Rare wild bees in Breitenlee

05. September 2022
Compared to other cities, Vienna enjoys a very high diversity of wild bees. The reasons for this: the climate, the geographical location and a sufficiently large quantity of natural habitats. In the context of a current research project, researchers explore the site of the Breitenlee marshalling yard, which is home to rare species of wild bees.
To date, more than 450 species of wild bees have been identified in Vienna, which represents 66% of the total number of such species in Austria. The Breitenlee marshalling yard is a site that has not been hitherto at the centre of research relating to wild bee diversity. The site in Vienna’s 22nd district was to be home to a transport project that was started at the beginning of the 20th century and abandoned a short time later. Currently consisting of a contiguous area of dry grassland, copses and natural ponds, the roughly 90 hectare site represents the most important natural biotope in Vienna between Bisamberg and Lobau.

Supported by Arcotel Hotels, the research project of NHM researchers Sabine Schoder, MSc. and Dr. Dominique Zimmermann centres on the bees found in this area. The site is rich in wild bee species, including several rare species:

Camptopoeum frontale, which is only known from the Pannonian region, is one of these very rare species. Only very few specimens of it have ever been recorded in Vienna. This bee needs the pollen of thistles and knapweeds (Carduoideae) to rear its offspring. It nests in barren or sparsely overgrown loess or sandy soils and requires a habitat that is dry and warm.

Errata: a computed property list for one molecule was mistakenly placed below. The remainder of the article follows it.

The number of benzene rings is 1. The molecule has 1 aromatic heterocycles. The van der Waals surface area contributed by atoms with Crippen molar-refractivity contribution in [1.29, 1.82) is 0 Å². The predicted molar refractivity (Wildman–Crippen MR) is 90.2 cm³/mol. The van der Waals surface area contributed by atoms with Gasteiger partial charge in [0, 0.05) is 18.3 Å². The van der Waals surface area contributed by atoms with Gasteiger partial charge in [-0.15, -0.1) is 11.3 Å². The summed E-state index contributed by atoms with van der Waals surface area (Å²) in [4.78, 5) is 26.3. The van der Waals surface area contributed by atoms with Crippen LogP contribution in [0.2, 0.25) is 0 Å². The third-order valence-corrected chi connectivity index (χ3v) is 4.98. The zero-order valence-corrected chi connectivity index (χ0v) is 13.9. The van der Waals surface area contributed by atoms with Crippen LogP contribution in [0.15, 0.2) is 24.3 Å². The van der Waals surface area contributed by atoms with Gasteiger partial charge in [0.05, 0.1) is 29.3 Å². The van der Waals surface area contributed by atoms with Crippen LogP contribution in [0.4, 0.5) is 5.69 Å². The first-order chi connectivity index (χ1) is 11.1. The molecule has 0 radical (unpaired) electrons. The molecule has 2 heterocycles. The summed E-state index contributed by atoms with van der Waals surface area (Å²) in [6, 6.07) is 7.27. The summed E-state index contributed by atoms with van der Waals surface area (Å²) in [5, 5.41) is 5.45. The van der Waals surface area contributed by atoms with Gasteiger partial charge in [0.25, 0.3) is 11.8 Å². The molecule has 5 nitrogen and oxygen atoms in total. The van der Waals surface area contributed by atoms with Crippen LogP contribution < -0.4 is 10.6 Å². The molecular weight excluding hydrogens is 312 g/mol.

Another special species is Xylocopa iris, a small carpenter bee. While the other two carpenter bee species (Xylocopa violacea, the violet carpenter bee, and Xylocopa valga) are common and widespread in Austria and easy to find for nature lovers because of their considerable size, Xylocopa iris is much rarer. This is partly due to its special nesting requirements: it nests in tunnels that it gnaws into pith-filled or hollow plant stems. Cleared, intensively cultivated or particularly well-tended landscapes are detrimental to this species, as they offer insufficient nesting opportunities. All three carpenter bee species native to Austria are characterised by their iridescent black and blue body surface and wings.

Natural terrain is of particular importance for many wild bee species because it offers a variety of habitats that have otherwise become rare in our countryside. “Vegetation-free, open ground, dry and woody stems found in rarely mown meadows, or deadwood eaten by beetles serve as valuable nesting sites for different species, while the diversity of flowers on nutrient-poor soils provides pollen for food specialists among wild bees,” says Sabine Schoder, MSc., a member of the project team at the NHM. This makes areas such as abandoned railway stations veritable hotbeds of bee diversity, while they also serve as recreational areas for the population.

The documentation of special wild bee species at the Breitenlee marshalling yard recommends this area for long-term protection as a free urban wilderness, and it shows how important urban areas can be for the preservation of biodiversity.
Steppen-Buntbiene Camptopoeum frontale auf Flockenblume

(c) Sylvia Wanzenböck